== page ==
14. Disaster assessment plan

15. Agreements and linkages with other regions and countries

16. Testing and evaluation of the plan

17. Revision and distribution of the plan

Countries without an overarching national preparedness plan risk erratic response. While national plans do not lessen the importance of detailed provincial plans, they provide a systematic approach to disaster preparedness and can support and enhance the provincial planning process. Provincial plans need to be interlocked with the national plan in a consistent and complementary manner. Despite a multiplicity of hazards, standardized procedures are essential for community warning and can relate to such processes as needs assessment, evacuation planning, definition of roles, release of resources and lines of authority.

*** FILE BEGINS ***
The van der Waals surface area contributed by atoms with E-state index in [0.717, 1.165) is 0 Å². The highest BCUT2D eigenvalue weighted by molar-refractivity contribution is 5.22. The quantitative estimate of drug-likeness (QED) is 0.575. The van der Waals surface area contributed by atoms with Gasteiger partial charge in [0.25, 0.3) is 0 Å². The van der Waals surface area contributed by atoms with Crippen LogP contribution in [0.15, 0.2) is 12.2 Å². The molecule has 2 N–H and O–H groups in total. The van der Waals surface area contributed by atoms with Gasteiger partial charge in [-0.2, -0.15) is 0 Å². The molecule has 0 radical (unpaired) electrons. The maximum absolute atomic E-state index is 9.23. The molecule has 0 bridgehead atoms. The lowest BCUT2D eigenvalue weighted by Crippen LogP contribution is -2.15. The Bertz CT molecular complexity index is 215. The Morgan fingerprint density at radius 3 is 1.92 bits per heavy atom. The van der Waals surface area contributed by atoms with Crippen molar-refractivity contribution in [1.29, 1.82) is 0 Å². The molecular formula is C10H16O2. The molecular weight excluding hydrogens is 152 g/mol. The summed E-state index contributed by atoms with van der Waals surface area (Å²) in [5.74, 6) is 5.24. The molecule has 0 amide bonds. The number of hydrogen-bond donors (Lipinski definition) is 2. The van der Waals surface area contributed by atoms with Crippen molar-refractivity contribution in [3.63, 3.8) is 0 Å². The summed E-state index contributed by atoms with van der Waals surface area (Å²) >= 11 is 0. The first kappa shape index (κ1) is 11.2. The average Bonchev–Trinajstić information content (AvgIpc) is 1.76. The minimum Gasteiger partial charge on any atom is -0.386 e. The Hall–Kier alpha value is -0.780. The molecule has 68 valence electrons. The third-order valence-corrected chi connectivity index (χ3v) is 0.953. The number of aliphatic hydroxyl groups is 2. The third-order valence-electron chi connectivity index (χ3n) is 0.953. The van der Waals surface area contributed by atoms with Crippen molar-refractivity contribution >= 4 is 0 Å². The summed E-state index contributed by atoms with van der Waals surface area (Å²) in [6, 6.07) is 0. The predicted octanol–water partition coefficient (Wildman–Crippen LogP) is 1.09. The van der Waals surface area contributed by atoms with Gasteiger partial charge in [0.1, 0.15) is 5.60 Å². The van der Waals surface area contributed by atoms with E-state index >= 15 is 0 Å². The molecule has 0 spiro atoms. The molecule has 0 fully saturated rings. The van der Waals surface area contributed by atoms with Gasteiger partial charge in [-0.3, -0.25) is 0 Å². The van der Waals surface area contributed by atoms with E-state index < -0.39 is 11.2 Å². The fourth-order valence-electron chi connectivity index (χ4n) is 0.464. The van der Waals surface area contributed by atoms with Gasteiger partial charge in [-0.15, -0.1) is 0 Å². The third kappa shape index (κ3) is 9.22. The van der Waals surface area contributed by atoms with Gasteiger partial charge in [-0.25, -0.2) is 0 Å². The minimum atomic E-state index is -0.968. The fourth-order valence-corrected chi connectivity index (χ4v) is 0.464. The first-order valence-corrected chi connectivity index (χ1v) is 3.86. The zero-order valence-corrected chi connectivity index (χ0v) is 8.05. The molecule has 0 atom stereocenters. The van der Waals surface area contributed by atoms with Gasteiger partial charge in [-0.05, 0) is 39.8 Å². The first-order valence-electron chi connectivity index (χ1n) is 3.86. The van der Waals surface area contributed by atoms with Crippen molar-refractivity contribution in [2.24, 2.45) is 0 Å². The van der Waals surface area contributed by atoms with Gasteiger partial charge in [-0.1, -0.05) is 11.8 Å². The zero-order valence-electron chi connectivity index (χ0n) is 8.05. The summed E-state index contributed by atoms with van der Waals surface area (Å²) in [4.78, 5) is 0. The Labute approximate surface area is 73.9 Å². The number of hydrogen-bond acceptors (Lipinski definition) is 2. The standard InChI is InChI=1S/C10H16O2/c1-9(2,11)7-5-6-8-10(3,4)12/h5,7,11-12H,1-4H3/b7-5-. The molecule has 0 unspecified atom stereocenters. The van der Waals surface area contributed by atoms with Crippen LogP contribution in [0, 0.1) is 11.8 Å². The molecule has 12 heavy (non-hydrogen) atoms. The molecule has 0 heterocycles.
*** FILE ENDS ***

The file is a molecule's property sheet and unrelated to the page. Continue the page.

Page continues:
The exercise of formulating and updating the plan can also be of great value as an awareness-raising tool for all those involved in the planning process. Revision and rehearsal are critical for an effective national plan and without revision, the plan will soon become outdated. Plans can also be tested through simulation exercises. The development and maintenance of a plan requires funding, staff and political resolve.

Typical recommendations for establishing preparedness strategies and plans include:

  • Plans should be comprehensive covering all potential disaster types and all phases of disaster management.

  • Plans should encompass a strategic type of planning to improve capacities as well as contingency planning for disaster relief and recovery operations.

  • A national plan should be established, regardless of whether local or regional plans have been developed. Local and regional plans should be interwoven as part of the national plan.